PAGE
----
Primary ciliary dyskinesia
Cilia are tiny, hairlike organelles in the human body that have many important roles. The main role of the involuntarily moving organelles is to brush bacteria and mucus away from the lungs, but they also have other functions. If the cilia are not moving correctly, the entire body is negatively affected. Primary ciliary dyskinesia occurs when the cilia in the respiratory tract, ears, and reproductive organs are not functioning correctly.
Definition & Facts
Cilia are supposed to move 7 to 22 times per second, but in patients with primary ciliary dyskinesia, the hairs often do not move at all. In cases where the cilia are still moving, they move in an unsynchronized way that cannot properly fulfill the function of cilia.
Symptoms & Complaints
The cilia are not capable of clearing mucus, dirt, dust, and bacteria from the lungs, so patients tend to have recurring respiratory infections. As early as childhood, patients tend to repeatedly have bronchitis and pneumonia.
The recurring lung infections can lead to a buildup of scar tissue that causes severely damaged lungs later in life. Malfunctioning cilia in the nose can also cause a mucus and bacteria buildup in the sinus that results in sinusitis. Some patients also report a lack of smell due to this nasal mucus buildup.
Trouble with cilia in the ears can lead to a progressive hearing loss. Male patients with primary ciliary dyskinesia often suffer from infertility because their sperm are immotile. Women with this condition also suffer from fertility issues because the cilia normally help to move eggs from the ovaries to the uterus. Therefore, they suffer from a higher risk of ectopic pregnancies which occur when a fertilized egg implants outside of the uterus.
Primary ciliary dyskinesia is a genetic condition that is inherited from parents. It is a recessive condition, so patients will only develop primary ciliary dyskinesia if both their parents passed on a gene for the disorder.
However, there is not one specific genetic mutation that can cause the cilia to not work. Cilia are very complicated organelles with an inner and outer arm, radial spokes, and other structures. If any of the genes needed to correctly create functioning cilia is absent, the cilia may not be able to work.
Cilia may also have difficulty coordinating movements when a mutation makes them lean at the incorrect angle. This causes cilia to sweep in a "D" shape instead of a circle, and they cannot effectively move mucus and other particles along.
One particular set of genetic mutations also causes Kartagener syndrome, which is why so many primary ciliary dyskinesia patients also have inverted organs. So far, all of the precise mutations that can cause primary ciliary dyskinesia have not been identified. There are 32 genes that are associated with primary ciliary dyskinesia.
Diagnosis & Tests
It can take quite a while for primary ciliary dyskinesia to be diagnosed because it does not have any obvious symptoms. However, it is very important to get a diagnosis as soon as possible so that permanent lung damage can be avoided. Primary ciliary dyskinesia normally is not suspected until a patient complains of frequent sinusitis or has had several bouts of respiratory infections. If this happens, doctors can screen patients for the condition.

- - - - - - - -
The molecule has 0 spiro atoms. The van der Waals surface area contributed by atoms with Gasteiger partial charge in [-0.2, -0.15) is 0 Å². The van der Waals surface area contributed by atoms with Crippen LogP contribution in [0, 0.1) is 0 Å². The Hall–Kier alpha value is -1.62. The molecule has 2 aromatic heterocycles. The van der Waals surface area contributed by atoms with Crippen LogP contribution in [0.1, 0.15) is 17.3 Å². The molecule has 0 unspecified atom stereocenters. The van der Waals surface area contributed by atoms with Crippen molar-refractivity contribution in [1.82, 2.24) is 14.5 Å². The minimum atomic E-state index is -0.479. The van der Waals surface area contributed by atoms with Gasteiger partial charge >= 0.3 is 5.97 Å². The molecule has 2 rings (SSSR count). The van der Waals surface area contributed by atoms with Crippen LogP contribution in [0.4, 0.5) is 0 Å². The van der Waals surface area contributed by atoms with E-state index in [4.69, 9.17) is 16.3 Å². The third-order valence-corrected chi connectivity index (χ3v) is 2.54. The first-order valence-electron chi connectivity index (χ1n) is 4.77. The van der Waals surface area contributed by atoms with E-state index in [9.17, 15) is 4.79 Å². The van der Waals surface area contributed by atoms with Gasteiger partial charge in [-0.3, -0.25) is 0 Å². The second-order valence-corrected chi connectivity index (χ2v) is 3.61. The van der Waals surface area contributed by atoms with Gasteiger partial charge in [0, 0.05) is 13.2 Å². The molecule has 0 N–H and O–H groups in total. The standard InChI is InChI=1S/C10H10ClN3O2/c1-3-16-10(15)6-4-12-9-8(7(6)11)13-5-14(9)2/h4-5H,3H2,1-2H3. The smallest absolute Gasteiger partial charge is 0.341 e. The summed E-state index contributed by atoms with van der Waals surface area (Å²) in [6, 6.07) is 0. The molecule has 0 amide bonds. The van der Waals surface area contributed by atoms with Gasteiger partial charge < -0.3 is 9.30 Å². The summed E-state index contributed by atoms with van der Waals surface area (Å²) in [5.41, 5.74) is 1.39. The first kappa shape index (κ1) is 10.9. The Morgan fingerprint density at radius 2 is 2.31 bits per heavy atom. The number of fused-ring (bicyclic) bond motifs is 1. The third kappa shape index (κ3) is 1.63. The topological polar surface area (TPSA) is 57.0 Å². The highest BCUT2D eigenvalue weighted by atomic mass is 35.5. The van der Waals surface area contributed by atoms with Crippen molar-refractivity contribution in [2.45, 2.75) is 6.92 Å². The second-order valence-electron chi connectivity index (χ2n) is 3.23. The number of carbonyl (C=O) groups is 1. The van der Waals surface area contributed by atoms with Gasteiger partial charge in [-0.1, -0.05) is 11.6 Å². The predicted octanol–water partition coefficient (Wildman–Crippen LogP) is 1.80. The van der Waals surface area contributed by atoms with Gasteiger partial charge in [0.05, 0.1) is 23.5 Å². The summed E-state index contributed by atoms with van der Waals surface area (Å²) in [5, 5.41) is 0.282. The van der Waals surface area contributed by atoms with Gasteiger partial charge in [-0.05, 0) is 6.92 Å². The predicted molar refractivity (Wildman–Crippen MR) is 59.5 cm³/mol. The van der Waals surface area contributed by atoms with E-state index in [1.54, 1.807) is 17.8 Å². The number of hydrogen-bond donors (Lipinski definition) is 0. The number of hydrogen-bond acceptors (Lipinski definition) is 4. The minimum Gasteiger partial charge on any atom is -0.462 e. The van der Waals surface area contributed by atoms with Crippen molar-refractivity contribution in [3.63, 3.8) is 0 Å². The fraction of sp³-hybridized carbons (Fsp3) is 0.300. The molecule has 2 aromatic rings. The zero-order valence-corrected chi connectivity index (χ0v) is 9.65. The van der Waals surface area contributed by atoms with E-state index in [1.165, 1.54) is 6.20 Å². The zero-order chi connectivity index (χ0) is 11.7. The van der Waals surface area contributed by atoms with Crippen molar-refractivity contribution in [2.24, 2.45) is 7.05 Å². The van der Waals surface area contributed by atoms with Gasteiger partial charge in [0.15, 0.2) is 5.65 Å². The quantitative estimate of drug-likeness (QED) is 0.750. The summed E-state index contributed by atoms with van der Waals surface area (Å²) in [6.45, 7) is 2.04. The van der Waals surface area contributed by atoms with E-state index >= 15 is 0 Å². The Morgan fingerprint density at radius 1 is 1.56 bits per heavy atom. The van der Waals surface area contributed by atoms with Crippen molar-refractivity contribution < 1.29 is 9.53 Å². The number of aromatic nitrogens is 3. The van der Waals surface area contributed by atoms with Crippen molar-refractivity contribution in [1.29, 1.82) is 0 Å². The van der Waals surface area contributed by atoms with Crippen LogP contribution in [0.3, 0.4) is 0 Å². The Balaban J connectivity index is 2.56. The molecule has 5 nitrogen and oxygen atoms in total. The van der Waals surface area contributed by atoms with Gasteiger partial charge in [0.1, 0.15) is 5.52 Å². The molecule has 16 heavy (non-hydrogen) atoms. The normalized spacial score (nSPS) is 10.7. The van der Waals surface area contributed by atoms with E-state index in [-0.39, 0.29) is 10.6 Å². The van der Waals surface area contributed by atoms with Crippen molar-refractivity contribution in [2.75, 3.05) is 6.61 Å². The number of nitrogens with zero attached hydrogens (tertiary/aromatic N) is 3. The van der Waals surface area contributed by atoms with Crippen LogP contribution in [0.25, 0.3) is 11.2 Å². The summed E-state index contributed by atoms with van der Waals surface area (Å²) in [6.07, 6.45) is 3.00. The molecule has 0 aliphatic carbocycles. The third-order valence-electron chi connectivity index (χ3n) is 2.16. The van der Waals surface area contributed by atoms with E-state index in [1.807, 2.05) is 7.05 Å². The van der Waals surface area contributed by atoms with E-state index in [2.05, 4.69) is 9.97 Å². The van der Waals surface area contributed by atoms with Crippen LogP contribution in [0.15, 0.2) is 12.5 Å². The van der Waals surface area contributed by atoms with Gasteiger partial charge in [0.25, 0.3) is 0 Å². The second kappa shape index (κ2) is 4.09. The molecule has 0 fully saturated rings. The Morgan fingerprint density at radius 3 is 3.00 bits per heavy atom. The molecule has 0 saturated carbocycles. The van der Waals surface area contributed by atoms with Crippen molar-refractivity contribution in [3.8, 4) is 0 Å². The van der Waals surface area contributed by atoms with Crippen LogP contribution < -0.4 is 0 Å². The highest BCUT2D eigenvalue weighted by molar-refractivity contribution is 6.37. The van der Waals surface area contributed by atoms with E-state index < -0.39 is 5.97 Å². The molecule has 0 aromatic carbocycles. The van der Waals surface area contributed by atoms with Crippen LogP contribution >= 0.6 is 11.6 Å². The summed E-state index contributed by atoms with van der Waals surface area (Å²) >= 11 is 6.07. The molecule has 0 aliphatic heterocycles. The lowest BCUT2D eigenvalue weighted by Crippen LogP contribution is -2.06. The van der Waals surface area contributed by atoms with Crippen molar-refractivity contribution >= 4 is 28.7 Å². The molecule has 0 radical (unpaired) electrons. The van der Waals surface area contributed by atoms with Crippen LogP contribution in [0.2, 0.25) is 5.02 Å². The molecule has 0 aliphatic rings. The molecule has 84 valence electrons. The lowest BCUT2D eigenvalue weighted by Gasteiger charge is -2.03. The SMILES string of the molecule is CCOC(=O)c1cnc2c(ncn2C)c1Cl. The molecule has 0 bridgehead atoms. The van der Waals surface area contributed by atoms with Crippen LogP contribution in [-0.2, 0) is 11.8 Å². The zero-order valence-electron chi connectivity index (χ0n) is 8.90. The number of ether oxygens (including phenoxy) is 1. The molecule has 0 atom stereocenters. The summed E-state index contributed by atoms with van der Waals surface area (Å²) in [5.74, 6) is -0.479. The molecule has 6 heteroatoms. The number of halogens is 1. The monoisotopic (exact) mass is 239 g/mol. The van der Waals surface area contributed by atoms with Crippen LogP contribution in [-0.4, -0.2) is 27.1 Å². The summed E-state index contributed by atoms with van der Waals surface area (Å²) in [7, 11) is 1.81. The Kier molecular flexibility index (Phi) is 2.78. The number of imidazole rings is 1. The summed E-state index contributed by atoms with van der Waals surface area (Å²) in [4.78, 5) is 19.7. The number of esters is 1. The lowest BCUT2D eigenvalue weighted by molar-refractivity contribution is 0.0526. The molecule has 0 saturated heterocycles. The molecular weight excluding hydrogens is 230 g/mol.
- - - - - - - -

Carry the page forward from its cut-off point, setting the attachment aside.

The typical method of doing this is a measure of nasal nitric oxide levels. A tube is inserted into the patient's nose and then they hold their breath while nitric oxide is tested. People with primary ciliary dyskinesia will have very low levels of nitric oxide.
If a patient seems to have primary ciliary dyskinesia, then a biopsy will be needed to confirm the diagnosis. A small piece of tissue will be removed from the sinuses or lungs and examined under a microscope. The defects in cilia will be evident when examined at a cellular level.
Genetic testing can also be done to examine a portion of the patient's DNA to see if it is associated with one of the known mutations that causes primary ciliary dyskinesia. However, a patient can still be diagnosed with the condition even if none of the known genetic mutations are present.
Treatment & Therapy
There is no way to cure this condition and make cilia move normally. However, the proper medical care can make it possible for patients to have a normal lifespan without significant impairment. If the primary ciliary dyskinesia has not caused any permanent damage yet, treatments will mostly be preventative.
Patients may need to regularly take mucus thinning medications, and they will need to routinely suction out mucus from the sinuses and ears. Bronchodilators can be used to ease breathing and make it easier for patients to cough up mucus instead of inhaling it. Regular antibiotic doses can help to prevent infections and inflammation in the airways.
If a patient has suffered from severe lung damage, they may eventually develop respiratory failure. This condition can only be treated with a lung transplant. For patients struggling with infertility due to primary ciliary dyskinesia, there are many potential treatments. With in vitro fertilization, it is possible for people with primary ciliary dyskinesia to have children.
Prevention & Prophylaxis
Couples who might carry the genes for primary ciliary dyskinesia can benefit from genetic counseling or family planning therapy to learn about their risk of having children with primary ciliary dyskinesia.